Late Ethiopian ruler to be mourned in Victoria

Zanawi brought dignity to impoverished country's residents

Victoria resident Selam Ayele

Victoria resident Selam Ayele

Victoria’s Ethiopian community is celebrating the life and mourning the death of a man seen as a champion for that African country’s basic human needs, at a gathering on Sunday.

Prime Minister Ato Meles Zanawi, who battled the country’s communist regime nearly 20 years before being named Ethiopian leader in 1991, died at 57 earlier this month after an illness.

“This was the saddest day for Ethiopia,” said Selam Ayele, a Victoria resident and co-organizer of the Sept. 2 event.

While she has been away from her native country for 13 years, she feels strongly about Zanawi’s effect on the health and welfare of her people.

“In 21 years he never took a vacation,” Ayele said. “He was the change that Ethiopia needed.”

His dreams, she said, were to see everyone fed three times a day and have ample clothing, “the basic things that we’ve been missing for so long.”

Mekonnen Tedla, who has lived in Victoria 17 years after emigrating to Canada from Ethiopia in 1990, called Zanawi’s death “a terrible loss for the country.”

“He was a visionary for all of Africa,” said Tedla, most of whose immediate family members remain in his native land. “Some people forget about poverty when they move here, but some of us, we feel the sorrow for our country at this time.”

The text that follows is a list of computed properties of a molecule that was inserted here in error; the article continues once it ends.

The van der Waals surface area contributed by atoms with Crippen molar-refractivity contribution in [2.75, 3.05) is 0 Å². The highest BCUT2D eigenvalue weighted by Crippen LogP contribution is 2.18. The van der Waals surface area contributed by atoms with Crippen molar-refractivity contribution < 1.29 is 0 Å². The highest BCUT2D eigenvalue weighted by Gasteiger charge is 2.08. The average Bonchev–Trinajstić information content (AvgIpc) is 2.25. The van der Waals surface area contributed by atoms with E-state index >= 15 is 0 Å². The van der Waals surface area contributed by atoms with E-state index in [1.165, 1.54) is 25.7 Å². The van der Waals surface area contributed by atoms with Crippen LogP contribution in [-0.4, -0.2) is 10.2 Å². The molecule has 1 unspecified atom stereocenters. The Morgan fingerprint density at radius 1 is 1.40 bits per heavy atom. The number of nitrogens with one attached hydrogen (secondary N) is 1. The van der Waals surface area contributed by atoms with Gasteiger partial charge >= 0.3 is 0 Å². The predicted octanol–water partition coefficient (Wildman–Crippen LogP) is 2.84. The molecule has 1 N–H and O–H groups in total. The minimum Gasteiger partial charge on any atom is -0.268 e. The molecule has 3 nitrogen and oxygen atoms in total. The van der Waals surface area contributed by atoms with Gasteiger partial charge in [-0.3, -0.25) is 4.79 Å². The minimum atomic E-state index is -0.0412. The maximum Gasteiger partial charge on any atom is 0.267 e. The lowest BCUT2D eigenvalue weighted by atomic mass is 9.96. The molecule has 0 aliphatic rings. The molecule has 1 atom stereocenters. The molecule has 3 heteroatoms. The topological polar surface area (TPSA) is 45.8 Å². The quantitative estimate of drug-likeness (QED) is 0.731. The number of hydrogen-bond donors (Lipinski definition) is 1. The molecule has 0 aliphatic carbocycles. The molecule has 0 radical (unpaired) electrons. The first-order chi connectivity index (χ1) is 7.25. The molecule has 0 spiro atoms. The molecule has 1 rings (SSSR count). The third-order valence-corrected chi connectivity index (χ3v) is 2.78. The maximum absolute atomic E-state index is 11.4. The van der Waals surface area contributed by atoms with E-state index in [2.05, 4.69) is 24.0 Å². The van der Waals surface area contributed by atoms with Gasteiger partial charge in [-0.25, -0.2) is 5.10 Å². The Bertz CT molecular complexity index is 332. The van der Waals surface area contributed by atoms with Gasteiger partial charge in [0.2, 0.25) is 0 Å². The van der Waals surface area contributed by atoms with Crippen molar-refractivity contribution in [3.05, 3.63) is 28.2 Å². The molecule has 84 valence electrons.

Such changes as educational opportunities for residents – Ethiopia went from having two universities when Tedla left to 37 now – and the freedom to travel in and out of the country came about under Zanawi’s leadership, Tedla said.

While Zanawi was seen as a positive influence on economic development for the country – Ethiopia enjoys one of the fastest growing non-oil dependent economies in Africa – critics said the country’s human rights had begun to suffer under his rule.

The Victoria event gets underway at 6 p.m. at the Ukrainian Orthodox Church hall, 1112 Caledonia Ave. It is open to everyone.

editor@vicnews.com

Just Posted

An example of the forest land in the Port Renfrew and Fairy Creek area of Vancouver Island is shown on May 11, 2021. THE CANADIAN PRESS/Jen Osborne
Old-growth logging opponents launch hunger strike as arrests continue at Fairy Creek

Zain Haq says the hunger strikers will gather today at Burrard Street in downtown Vancouver

The City of Victoria is hoping to ring in the summer by celebrating local art and offering some distanced, live music to surprise people in parks, plazas and other public spaces. (Photo courtesy of the City of Victoria)
Live, pop-up concerts and local art being showcased in Victoria this summer

People will see surprise serenades at 16 locations throughout the summer

An example of the forest land in the Port Renfrew and Fairy Creek area of Vancouver Island is shown on May 11, 2021. THE CANADIAN PRESS/Jen Osborne
Old-growth logging opponents launch hunger strike as arrests continue at Fairy Creek

Zain Haq says the hunger strikers will gather today at Burrard Street in downtown Vancouver